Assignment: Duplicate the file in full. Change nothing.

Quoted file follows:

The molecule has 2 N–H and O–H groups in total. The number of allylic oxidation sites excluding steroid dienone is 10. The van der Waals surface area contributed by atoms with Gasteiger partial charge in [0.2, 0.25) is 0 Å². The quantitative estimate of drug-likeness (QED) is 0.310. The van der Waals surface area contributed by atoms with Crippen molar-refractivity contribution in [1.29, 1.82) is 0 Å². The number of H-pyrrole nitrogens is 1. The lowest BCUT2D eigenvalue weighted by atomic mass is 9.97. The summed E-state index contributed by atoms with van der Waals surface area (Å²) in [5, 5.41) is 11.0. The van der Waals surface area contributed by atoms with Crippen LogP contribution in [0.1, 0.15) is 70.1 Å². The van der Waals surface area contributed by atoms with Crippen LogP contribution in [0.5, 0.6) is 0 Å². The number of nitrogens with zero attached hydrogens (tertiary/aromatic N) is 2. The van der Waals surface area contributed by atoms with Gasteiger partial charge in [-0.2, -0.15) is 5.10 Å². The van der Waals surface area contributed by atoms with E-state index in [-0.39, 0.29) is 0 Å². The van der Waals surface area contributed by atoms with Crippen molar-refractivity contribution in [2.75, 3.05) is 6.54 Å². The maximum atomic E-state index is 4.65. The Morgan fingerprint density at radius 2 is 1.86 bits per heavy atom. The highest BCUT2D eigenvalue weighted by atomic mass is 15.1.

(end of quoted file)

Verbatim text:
The molecule has 2 N–H and O–H groups in total. The number of allylic oxidation sites excluding steroid dienone is 10. The van der Waals surface area contributed by atoms with Gasteiger partial charge in [0.2, 0.25) is 0 Å². The quantitative estimate of drug-likeness (QED) is 0.310. The van der Waals surface area contributed by atoms with Crippen molar-refractivity contribution in [1.29, 1.82) is 0 Å². The number of H-pyrrole nitrogens is 1. The lowest BCUT2D eigenvalue weighted by atomic mass is 9.97. The summed E-state index contributed by atoms with van der Waals surface area (Å²) in [5, 5.41) is 11.0. The van der Waals surface area contributed by atoms with Crippen LogP contribution in [0.1, 0.15) is 70.1 Å². The van der Waals surface area contributed by atoms with Crippen LogP contribution in [0.5, 0.6) is 0 Å². The number of nitrogens with zero attached hydrogens (tertiary/aromatic N) is 2. The van der Waals surface area contributed by atoms with Gasteiger partial charge in [-0.2, -0.15) is 5.10 Å². The van der Waals surface area contributed by atoms with E-state index in [-0.39, 0.29) is 0 Å². The van der Waals surface area contributed by atoms with Crippen molar-refractivity contribution in [2.75, 3.05) is 6.54 Å². The maximum atomic E-state index is 4.65. The Morgan fingerprint density at radius 2 is 1.86 bits per heavy atom. The highest BCUT2D eigenvalue weighted by atomic mass is 15.1.